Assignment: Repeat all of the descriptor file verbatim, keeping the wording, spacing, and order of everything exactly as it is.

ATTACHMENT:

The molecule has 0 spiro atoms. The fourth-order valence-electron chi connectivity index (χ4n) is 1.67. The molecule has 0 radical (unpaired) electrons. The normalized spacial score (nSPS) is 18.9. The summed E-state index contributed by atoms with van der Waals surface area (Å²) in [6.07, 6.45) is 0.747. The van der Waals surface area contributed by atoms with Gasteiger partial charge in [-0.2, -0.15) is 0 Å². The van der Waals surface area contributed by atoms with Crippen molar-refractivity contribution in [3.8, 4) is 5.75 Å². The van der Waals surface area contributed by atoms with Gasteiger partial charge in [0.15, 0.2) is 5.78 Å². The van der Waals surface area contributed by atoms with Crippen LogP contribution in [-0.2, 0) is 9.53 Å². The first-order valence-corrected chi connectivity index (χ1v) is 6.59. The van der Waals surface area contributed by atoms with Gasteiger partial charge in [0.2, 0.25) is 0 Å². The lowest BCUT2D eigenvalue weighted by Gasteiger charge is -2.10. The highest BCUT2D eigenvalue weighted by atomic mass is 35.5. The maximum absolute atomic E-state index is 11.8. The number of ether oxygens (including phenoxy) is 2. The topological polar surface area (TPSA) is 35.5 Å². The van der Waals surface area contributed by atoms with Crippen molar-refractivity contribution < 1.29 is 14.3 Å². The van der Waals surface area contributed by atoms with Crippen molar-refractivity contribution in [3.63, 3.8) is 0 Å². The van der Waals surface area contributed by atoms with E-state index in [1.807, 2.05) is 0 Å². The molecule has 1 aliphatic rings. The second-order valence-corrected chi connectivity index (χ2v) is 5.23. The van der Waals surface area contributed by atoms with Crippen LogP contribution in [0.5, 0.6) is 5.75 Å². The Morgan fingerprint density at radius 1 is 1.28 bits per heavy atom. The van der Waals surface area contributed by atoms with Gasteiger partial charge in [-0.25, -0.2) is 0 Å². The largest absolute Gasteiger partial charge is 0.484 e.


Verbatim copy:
The molecule has 0 spiro atoms. The fourth-order valence-electron chi connectivity index (χ4n) is 1.67. The molecule has 0 radical (unpaired) electrons. The normalized spacial score (nSPS) is 18.9. The summed E-state index contributed by atoms with van der Waals surface area (Å²) in [6.07, 6.45) is 0.747. The van der Waals surface area contributed by atoms with Gasteiger partial charge in [-0.2, -0.15) is 0 Å². The van der Waals surface area contributed by atoms with Crippen molar-refractivity contribution in [3.8, 4) is 5.75 Å². The van der Waals surface area contributed by atoms with Gasteiger partial charge in [0.15, 0.2) is 5.78 Å². The van der Waals surface area contributed by atoms with Crippen LogP contribution in [-0.2, 0) is 9.53 Å². The first-order valence-corrected chi connectivity index (χ1v) is 6.59. The van der Waals surface area contributed by atoms with Gasteiger partial charge in [0.2, 0.25) is 0 Å². The lowest BCUT2D eigenvalue weighted by Gasteiger charge is -2.10. The highest BCUT2D eigenvalue weighted by atomic mass is 35.5. The maximum absolute atomic E-state index is 11.8. The number of ether oxygens (including phenoxy) is 2. The topological polar surface area (TPSA) is 35.5 Å². The van der Waals surface area contributed by atoms with Crippen molar-refractivity contribution < 1.29 is 14.3 Å². The van der Waals surface area contributed by atoms with Crippen molar-refractivity contribution in [3.63, 3.8) is 0 Å². The van der Waals surface area contributed by atoms with E-state index in [1.807, 2.05) is 0 Å². The molecule has 1 aliphatic rings. The second-order valence-corrected chi connectivity index (χ2v) is 5.23. The van der Waals surface area contributed by atoms with Crippen LogP contribution in [0.5, 0.6) is 5.75 Å². The Morgan fingerprint density at radius 1 is 1.28 bits per heavy atom. The van der Waals surface area contributed by atoms with Gasteiger partial charge in [-0.25, -0.2) is 0 Å². The largest absolute Gasteiger partial charge is 0.484 e.